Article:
For Christmas I received, among other things, a Dunkin' Donuts gift card. (Thanks Mom!) It reminded me of something that's been tickling my brain ever since I wrote the post about the chocolate covered pretzel sticks. I mentioned in that post that my first job was at Dunkin' Donuts, and I used to amuse myself by trying to make the donuts look as appealing as possible.
What started tickling my brain then, and finally entered my conscious thought this morning as I chose a boston creme and a chocolate coconut, is this: what I was doing was visual merchandising.
Much of what worked to sell donuts could be explained as an indictor of quality. A even coat of sugar was appealing to people perhaps because it appears to have more sugar than a patchy-looking donut. Or maybe it made the donuts look fresher and less man-handled. The same could be said for smooth, shiny frosting. But other qualities were less evidently related to donut-enhancing qualities: Why are jelly donuts more appealing if all the little dots of jelly peering out of the fill-holes are pointed in the same direction? And why, if you only want two, are you more likely to buy from the tray that has 20 identical donuts on it, than the one that has five?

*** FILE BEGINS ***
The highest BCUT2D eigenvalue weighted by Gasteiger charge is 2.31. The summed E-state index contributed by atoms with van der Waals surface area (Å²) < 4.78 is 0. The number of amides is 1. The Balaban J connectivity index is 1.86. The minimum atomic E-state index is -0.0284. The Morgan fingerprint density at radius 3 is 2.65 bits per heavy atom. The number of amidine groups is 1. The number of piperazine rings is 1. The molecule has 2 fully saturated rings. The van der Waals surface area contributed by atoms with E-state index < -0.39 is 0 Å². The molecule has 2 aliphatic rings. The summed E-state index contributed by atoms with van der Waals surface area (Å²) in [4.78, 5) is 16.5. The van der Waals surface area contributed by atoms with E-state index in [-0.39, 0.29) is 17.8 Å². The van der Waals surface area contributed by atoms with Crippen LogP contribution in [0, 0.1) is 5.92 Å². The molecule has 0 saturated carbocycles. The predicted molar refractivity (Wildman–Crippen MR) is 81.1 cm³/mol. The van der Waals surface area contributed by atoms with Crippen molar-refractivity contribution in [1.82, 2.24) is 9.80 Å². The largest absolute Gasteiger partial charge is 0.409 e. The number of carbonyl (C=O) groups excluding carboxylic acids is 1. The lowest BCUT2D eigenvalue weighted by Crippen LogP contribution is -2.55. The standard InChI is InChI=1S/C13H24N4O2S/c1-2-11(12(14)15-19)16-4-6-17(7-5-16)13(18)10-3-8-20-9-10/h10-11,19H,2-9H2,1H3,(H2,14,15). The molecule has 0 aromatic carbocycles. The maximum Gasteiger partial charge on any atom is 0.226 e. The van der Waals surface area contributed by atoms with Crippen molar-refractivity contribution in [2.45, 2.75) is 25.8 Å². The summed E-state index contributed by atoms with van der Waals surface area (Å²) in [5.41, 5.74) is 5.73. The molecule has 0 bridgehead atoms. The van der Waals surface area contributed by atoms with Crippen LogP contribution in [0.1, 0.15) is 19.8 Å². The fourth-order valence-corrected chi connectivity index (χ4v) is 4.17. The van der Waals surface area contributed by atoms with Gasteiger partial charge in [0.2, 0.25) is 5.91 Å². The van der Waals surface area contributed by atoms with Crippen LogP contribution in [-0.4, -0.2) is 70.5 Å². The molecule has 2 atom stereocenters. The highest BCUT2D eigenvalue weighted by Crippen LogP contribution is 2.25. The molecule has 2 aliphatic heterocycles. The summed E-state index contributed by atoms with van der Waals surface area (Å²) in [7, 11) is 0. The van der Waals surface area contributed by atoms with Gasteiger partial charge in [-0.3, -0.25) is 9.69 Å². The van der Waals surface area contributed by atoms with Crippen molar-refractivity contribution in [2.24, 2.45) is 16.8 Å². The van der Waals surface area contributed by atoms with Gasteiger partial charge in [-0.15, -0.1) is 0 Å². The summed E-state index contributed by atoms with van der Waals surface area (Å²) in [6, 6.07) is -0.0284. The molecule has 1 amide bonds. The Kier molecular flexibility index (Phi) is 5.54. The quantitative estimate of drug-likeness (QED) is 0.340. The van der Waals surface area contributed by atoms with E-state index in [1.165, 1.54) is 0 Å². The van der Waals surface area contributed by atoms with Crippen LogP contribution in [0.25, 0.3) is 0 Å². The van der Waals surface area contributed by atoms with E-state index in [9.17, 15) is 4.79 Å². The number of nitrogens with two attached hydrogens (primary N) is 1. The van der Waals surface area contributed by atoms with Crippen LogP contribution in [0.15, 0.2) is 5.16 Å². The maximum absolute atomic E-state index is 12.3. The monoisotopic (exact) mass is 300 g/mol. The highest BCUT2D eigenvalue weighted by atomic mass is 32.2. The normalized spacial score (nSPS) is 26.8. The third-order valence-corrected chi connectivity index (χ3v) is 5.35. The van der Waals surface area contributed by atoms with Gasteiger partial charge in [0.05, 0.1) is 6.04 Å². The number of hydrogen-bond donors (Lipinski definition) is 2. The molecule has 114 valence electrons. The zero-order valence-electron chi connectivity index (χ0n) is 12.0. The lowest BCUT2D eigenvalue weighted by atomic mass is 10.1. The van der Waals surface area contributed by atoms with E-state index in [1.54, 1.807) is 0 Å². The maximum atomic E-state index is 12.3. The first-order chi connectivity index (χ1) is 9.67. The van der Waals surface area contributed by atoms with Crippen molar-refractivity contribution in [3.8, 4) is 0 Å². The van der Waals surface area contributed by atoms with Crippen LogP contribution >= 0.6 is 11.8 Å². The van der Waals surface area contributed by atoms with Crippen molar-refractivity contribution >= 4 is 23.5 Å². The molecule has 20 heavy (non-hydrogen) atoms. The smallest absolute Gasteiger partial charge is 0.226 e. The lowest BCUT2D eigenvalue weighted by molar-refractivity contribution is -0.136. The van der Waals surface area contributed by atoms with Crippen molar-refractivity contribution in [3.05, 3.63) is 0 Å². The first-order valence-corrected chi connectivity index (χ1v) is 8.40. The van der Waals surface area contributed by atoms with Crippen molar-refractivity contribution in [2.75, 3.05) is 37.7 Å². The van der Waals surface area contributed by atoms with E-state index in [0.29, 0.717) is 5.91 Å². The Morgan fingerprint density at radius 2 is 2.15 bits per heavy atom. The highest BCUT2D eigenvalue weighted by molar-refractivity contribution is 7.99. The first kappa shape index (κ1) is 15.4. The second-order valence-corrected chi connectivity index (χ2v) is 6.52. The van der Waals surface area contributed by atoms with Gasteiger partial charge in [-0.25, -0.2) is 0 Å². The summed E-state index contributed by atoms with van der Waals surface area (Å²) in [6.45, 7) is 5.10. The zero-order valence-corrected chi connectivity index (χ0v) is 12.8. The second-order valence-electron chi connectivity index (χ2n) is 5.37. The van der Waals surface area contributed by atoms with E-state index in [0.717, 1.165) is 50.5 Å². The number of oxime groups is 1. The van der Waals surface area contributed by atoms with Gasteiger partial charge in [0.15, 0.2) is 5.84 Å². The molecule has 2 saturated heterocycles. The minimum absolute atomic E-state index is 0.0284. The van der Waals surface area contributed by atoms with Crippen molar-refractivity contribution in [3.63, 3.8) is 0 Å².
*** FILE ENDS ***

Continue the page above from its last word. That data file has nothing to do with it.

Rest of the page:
I don't have an answer to that but nevertheless I know that it's true. There is something about abundance that makes people want to take home part of it. Which makes me think: might we sell more mugs just by displaying more similar mugs together? When I make mugs I might make twenty or thirty more or less the same, but when I glaze and fire I try to get variety in the kiln. Maybe I would be better served to fire similar things together, so that on the retail shelves, mugs stay with their cohort.
I have seen first hand how effective visual marketing is: I could predict - nay, manipulate - what people would buy before they walked in the door. And my experience is one tiny shred of what visual marketing entails. Might be worth learning more about, if a person wanted to work smarter instead of harder.
Just a thought.
The Tortoise and The Hare
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